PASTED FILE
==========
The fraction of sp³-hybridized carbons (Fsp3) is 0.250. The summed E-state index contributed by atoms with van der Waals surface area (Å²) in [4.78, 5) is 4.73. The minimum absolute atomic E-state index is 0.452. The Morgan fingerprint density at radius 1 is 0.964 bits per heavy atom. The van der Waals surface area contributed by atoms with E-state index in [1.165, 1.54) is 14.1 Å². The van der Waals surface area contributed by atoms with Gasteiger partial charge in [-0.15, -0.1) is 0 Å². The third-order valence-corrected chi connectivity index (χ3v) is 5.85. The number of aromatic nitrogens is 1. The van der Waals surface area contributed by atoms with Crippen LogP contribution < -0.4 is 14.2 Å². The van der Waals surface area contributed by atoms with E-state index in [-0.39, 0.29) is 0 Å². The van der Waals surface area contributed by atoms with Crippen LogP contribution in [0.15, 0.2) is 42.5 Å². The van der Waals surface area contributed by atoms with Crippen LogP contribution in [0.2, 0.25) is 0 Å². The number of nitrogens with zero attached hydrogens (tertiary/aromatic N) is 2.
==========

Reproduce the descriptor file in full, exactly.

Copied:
The fraction of sp³-hybridized carbons (Fsp3) is 0.250. The summed E-state index contributed by atoms with van der Waals surface area (Å²) in [4.78, 5) is 4.73. The minimum absolute atomic E-state index is 0.452. The Morgan fingerprint density at radius 1 is 0.964 bits per heavy atom. The van der Waals surface area contributed by atoms with E-state index in [1.165, 1.54) is 14.1 Å². The van der Waals surface area contributed by atoms with Gasteiger partial charge in [-0.15, -0.1) is 0 Å². The third-order valence-corrected chi connectivity index (χ3v) is 5.85. The number of aromatic nitrogens is 1. The van der Waals surface area contributed by atoms with Crippen LogP contribution < -0.4 is 14.2 Å². The van der Waals surface area contributed by atoms with E-state index in [-0.39, 0.29) is 0 Å². The van der Waals surface area contributed by atoms with Crippen LogP contribution in [0.15, 0.2) is 42.5 Å². The van der Waals surface area contributed by atoms with Crippen LogP contribution in [0.2, 0.25) is 0 Å². The number of nitrogens with zero attached hydrogens (tertiary/aromatic N) is 2.